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To be pissed off with even a discussion about calling 999 in a non emergency.

(193 Posts)
Buddhagirl Sat 13-Apr-13 12:17:26

There is a serious problem in this country with people calling 999 or going to A&E for medical problems that can be sorted by non emergency services.

It really really annoys me. There should be no debate. The nhs is overstretched, ring nhs direct, call your gp, go to a pharmacy, go to a drop in clinic. If it is serious drive to casualty, if it's life threatening call an ambulance. AIBU to expect people to do this and respect the nhs?

CouthySaysEatChoccyEggs Sat 13-Apr-13 12:19:42

Not everyone drives, and taxis can be extortionately expensive - and may well refuse to take you if there is any 'leakage' of bodily fluids.

Taxis in my town refuse to drive anyone in labour, for example, due to the leakage risks from waters breaking...

Buddhagirl Sat 13-Apr-13 12:20:20

Or get a lift or a taxi to casualty. If you 100% can't get there without an ambulance and it's serious then I'm sure people will forgive you. Apart from that we should all stop expecting to be ferried her there and everywhere for a broken wrist or a bloody nose bleed.

Buddhagirl Sat 13-Apr-13 12:21:22

Here *

Oh no a taxi is expensive? So is a bloody ambulance! Seriously.

ENormaSnob Sat 13-Apr-13 12:23:40

Yanbu

purplewithred Sat 13-Apr-13 12:23:57

Um, I am with you in principle (and I am associated with the ambulance service) - but if you are pissed off with the idea of discussing this why did you start a thread on it?

CouthySaysEatChoccyEggs Sat 13-Apr-13 12:26:38

Get a lift from WHO? None of my friends drive. I'm lucky that I live a 5-min bus ride away from the local hospital (purposely, due to multiple medical needs and disabilities in the family) and in all but life threatening emergencies, I go by bus.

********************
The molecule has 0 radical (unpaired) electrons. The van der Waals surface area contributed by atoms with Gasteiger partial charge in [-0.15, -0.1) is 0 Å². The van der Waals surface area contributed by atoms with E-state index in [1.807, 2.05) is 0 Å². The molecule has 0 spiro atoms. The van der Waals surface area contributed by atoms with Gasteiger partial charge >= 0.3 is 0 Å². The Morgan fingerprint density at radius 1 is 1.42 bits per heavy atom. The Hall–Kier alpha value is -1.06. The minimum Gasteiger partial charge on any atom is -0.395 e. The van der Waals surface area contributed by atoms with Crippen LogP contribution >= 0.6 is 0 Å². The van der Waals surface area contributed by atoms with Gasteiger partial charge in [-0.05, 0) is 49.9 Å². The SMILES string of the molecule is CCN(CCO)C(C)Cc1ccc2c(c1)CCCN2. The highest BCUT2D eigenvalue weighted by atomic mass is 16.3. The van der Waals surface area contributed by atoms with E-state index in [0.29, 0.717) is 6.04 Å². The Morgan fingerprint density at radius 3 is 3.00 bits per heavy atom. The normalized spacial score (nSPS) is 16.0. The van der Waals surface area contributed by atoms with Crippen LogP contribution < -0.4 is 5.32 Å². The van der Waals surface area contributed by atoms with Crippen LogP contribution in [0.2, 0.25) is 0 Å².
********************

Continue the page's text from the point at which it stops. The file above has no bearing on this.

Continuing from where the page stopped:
However, if I lived on the other side if town, and was bleeding AT ALL, all the taxi firms would refuse to take me. What do you do then?

CouthySaysEatChoccyEggs Sat 13-Apr-13 12:28:25

If a taxi and a lift are not possible, and you are bleeding, or losing waters in labour, or vomiting or have diarrhoea (say, from noro, and requiring hospital treatment for dehydration) then how do you propose people GET to hospital?

featherbag Sat 13-Apr-13 12:32:25

With D&V, unless very young, very old or with other conditions which complicate things, I would suggest you DON'T Go to hospital! Couthy, you sound like so many entitled people who are the sole argument for charging for unnecessary ambulance call-outs which prevent those who really need them getting them in time.

HolidayArmadillo Sat 13-Apr-13 12:36:50

Waters leaking in a term pregnancy is not an emergency either, and a few maternity pads plus a plastic bag to sit on should pacific even the most militant of taxi drivers.

BeebiesQueen Sat 13-Apr-13 12:39:36

I've called nhs direct only for them to call us an ambulance and be told by paramedics that we didn't need an ambulance confused

Buddhagirl Sat 13-Apr-13 12:41:15

Purple, good point! Basically I just want everyone to agree with me and validate my anger ;-)

Pobblewhohasnotoes Sat 13-Apr-13 12:43:13

Waters leaking is not an emergency that requires an ambulance. There are some taxi companies that will take women in labour. I just sat on a towel in the car.

Unless you are extremely dehydrated or a young child/baby on the risk of collapse there is no need to go to hospital with diarrhoea. It will pass, you can buy dioralyte from a pharmacy to replace the electrolytes you are losing. The reason diarrhoea and vomiting is so rife in hospital is because people turn up with it and it spreads.

featherbag Sat 13-Apr-13 12:44:52

Beebies, that's a huge problem too. I've spoken to 2 members of staff at 111 tis morning and 2 OOH GPs, and had to fend off emergency ambulances from all of them. I'm miscarrying, I know that's what's happening, all I wanted was a referral for a scan to make sure it's complete. I'm not shocked, I'm not hypovolaemic, it's not a burst ectopic, just an ordinary, everyday MC. Why the Hell would I need an ambulance?! Had to say to them eventually to send one if they absolutely had to, but under no circumstances would I be getting in it, and would much prefer it went to someone who really needs it. They finally gave up.